Osama Khaled is a young filmmaker currently based between Sana’a, Yemen and Berlin, Germany. Khaled’s most recent work, The Helmet, is a science-fiction short set in war-torn Sana’a and is currently in post-production. His earlier short Not Acting Anymore, which traces the lives of two young boys living through the conflict in Sana’a, was screened at the Arab Film Festival 2017 in Los Angeles, USA. Since the war broke out in 2015, Khaled has documented the voices of its victims through short documentary films and campaign videos. These include Weddings into Funerals and Waiting for Justice for the Yemen-based NGO Mwatana, and Yemens’s Forgotten Children for Save the Children. Ruya spoke to Khaled about his work as part of its Regional Conversations series covering art and conflict in the Middle East.
The Helmet is science fiction, yet it is set in the real context of the ongoing war in Yemen. As a story-teller, how do you negotiate between documentary and fiction?
It depends on the story. When I have a story in mind, I will find the best way to deliver it. In documentary and fictions films alike, I find myself feeling with the characters. I recently finished a film about kidnappings in Yemen for the NGO Mwatana. At first I was unsure about taking on the project because it is so dangerous to make such films in Yemen today. We interviewed the victims’ families, but often used a fictional style to deliver the message.
How did you develop the story for The Helmet?
When the war started in 2015, I tried hard to forget about it. The airport in Sana’a had shut down, there was no water, no electricity, and I lived in a dark room for a month. Everyone around me was depressed. I imagined myself being elsewhere. I was drawn to new virtual reality technologies, and how they could make you feel like you were in a different place. The story grew from there: the hero, stuck in his bedroom in Sana’a, builds a helmet in an attempt to escape the reality around him.
In his book The Iraqi Christ (2014), Hassan Blasim comments on the absence of genre fiction in contemporary Arabic literature. Could this also apply to science fiction films?
I’ve not watched any Arabic science- fiction films. I don’t think there are any. As filmmakers in the Arab world, we often focus on drama and real-life scenarios. We are always told to stop dreaming, to stop imagining and to be grounded in reality, especially in Yemen. Our institutions also limit us. When I was at school, daydreaming and imagining were considered silly and stupid. I am currently finishing my degree in media studies at Sana’a university. The building is old and uninspiring. They don’t have any new equipment or books, it’s like going back to the 1990s. I learnt to make films from watching youtube tutorials, especially those of Philip Bloom, and meeting filmmakers online and in Sana’a.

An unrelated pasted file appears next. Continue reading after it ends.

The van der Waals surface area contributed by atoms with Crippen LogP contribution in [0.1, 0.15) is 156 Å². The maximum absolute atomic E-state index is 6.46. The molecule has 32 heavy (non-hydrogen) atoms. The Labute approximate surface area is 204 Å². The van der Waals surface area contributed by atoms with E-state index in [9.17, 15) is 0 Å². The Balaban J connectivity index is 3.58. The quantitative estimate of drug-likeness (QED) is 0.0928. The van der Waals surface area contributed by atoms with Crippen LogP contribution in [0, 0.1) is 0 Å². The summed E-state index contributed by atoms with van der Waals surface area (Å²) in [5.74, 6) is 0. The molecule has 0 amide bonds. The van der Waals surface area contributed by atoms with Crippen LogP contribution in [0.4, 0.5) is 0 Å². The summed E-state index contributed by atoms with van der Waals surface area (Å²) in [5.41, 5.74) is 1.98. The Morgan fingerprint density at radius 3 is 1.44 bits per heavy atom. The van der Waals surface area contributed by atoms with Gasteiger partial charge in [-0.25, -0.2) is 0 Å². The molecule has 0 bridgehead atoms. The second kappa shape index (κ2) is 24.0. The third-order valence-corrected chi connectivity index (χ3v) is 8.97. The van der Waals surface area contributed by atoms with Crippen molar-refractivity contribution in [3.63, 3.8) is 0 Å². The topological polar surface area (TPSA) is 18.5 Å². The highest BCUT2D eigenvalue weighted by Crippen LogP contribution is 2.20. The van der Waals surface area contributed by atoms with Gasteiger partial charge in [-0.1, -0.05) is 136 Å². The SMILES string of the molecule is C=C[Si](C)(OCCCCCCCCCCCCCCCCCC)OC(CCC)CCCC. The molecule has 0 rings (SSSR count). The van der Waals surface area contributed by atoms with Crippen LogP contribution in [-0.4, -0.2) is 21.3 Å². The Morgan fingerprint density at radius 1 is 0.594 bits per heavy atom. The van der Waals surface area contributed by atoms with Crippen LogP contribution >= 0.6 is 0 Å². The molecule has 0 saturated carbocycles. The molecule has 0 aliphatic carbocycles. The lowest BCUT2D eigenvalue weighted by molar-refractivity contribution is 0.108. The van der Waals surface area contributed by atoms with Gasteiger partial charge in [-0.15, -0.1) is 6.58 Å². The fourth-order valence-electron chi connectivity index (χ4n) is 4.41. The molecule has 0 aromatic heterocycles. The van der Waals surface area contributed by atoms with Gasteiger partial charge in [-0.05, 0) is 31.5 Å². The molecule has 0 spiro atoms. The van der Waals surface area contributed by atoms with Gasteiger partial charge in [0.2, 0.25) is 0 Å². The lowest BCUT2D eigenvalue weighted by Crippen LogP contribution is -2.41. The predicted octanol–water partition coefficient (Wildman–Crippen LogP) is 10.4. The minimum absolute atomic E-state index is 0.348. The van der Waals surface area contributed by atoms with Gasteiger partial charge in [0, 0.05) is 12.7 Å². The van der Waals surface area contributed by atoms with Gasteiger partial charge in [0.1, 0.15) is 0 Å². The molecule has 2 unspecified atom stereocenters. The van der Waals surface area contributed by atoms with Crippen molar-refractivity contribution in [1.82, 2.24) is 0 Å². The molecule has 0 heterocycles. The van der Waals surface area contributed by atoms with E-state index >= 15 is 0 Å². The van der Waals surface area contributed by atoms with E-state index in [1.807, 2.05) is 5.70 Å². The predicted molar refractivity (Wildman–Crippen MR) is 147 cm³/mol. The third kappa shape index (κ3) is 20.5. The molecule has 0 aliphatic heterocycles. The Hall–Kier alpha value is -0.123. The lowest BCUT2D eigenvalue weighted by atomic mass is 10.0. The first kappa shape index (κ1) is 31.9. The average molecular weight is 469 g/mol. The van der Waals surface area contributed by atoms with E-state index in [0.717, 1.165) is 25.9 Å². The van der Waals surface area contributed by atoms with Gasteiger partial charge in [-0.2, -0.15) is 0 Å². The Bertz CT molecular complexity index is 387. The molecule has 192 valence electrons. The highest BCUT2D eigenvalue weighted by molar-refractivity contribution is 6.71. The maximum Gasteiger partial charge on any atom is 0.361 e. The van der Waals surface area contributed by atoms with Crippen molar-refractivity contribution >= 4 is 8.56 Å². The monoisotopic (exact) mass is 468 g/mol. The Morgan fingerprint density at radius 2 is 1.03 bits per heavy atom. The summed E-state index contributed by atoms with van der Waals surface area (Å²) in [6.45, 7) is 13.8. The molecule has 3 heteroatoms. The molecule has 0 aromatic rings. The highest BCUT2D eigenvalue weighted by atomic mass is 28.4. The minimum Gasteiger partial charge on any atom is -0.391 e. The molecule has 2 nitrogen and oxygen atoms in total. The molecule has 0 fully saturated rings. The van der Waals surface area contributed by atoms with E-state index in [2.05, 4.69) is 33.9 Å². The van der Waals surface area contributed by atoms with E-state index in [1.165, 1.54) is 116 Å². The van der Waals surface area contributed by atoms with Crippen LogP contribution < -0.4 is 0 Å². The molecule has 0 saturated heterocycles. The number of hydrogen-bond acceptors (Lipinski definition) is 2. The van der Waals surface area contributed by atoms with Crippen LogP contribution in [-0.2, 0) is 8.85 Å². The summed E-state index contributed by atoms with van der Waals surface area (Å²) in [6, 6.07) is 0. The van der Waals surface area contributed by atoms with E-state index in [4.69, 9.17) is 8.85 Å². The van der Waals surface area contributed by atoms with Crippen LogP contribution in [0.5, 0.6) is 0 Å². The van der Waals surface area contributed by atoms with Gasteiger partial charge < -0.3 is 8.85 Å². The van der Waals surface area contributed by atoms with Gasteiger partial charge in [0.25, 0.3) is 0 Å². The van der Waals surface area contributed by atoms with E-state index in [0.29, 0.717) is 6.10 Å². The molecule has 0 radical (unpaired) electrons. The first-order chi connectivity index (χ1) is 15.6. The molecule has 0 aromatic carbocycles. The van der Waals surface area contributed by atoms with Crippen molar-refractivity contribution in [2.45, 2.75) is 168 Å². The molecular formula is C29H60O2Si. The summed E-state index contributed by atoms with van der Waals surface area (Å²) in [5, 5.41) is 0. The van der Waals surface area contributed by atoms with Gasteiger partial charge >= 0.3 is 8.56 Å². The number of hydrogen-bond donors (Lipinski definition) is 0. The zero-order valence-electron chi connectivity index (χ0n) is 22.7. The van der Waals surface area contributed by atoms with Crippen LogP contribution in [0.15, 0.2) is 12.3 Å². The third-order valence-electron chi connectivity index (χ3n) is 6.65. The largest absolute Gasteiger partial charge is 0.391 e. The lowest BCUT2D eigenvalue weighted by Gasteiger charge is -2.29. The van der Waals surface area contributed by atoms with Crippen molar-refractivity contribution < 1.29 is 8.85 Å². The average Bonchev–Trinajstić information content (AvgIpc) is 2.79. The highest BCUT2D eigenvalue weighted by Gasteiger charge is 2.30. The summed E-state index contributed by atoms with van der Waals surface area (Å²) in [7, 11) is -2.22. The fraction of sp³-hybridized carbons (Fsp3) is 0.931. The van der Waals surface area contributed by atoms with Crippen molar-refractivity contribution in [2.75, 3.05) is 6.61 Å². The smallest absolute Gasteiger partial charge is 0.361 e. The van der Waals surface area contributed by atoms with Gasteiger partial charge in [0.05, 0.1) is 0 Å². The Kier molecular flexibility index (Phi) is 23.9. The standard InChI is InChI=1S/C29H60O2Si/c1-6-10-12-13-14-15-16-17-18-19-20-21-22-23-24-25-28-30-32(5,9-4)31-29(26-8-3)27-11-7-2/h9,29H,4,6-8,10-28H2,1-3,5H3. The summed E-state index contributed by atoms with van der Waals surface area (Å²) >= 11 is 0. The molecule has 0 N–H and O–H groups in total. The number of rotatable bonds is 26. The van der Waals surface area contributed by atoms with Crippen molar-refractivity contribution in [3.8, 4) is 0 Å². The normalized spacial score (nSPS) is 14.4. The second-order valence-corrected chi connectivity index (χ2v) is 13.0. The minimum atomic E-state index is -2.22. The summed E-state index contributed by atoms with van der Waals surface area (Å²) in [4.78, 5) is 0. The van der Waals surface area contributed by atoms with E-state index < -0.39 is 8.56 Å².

What were the challenges of making The Helmet?
The 7 minute short took three years to film and produce because of the ongoing war in Sana’a. It’s very difficult to film outdoors in Sana’a today, so we shot most of it indoors, in my bedroom. I was able to film one street scene. I put together a crew of 28 young people. Many of them had no experience in film, yet they all connected to the story. “Yes, I feel this way too. I am going through the same thing,” they would say when I told them the plot. My friend Ahmed Doweid, an architecture student, designed the helmet and built the sets and the props. Set As we made the film, I noticed how the crew shared the same dream and the same hope with me.
How would you describe the conditions for artists working in Sana’a today?
It’s very difficult to make films in Sana’a today. The authorities want to censor us. They also want to rewrite our history. They say that we should focus on fighting a common enemy, despite all the problems and political differences within Yemen itself. This is wrong. Artists, painters, photographers should be given the freedom to document the war, because they can give more reality and feeling to the story.
Your short film Not Acting Any More is based on found footage shot by your two younger brothers. How did you develop this idea?
At the time, I was part of a filmmaking workshop in Sana’a called Comra, and I spent a long time out of the house, looking for a story that I could film. I couldn’t find anything. I discovered footage that my brothers had filmed with their small handy camera. I used it to give an account of the war from the perspective of two boys. Though I’ve presented a version of the film at festivals, it is still in production. I’ll be following my brother’s stories until 2020, a total of five years. I want to show the lives of two children who have grown up in a warzone, and how it changes them.
What do you hope The Helmet will achieve?
I’m submitting The Helmet to festivals and the next step is to get funding for a future film, which would include training for Yemen-based filmmakers and artists. As for my audience, I’m reaching out far beyond the Arab-world. The Helmet is not just a story about Yemen. It’s about the youth in Syria, Iraq, Egypt and other countries at war. There are a lot of young people stuck in those places who are trying to do something and overcome their daily struggles. This is a short film is about them.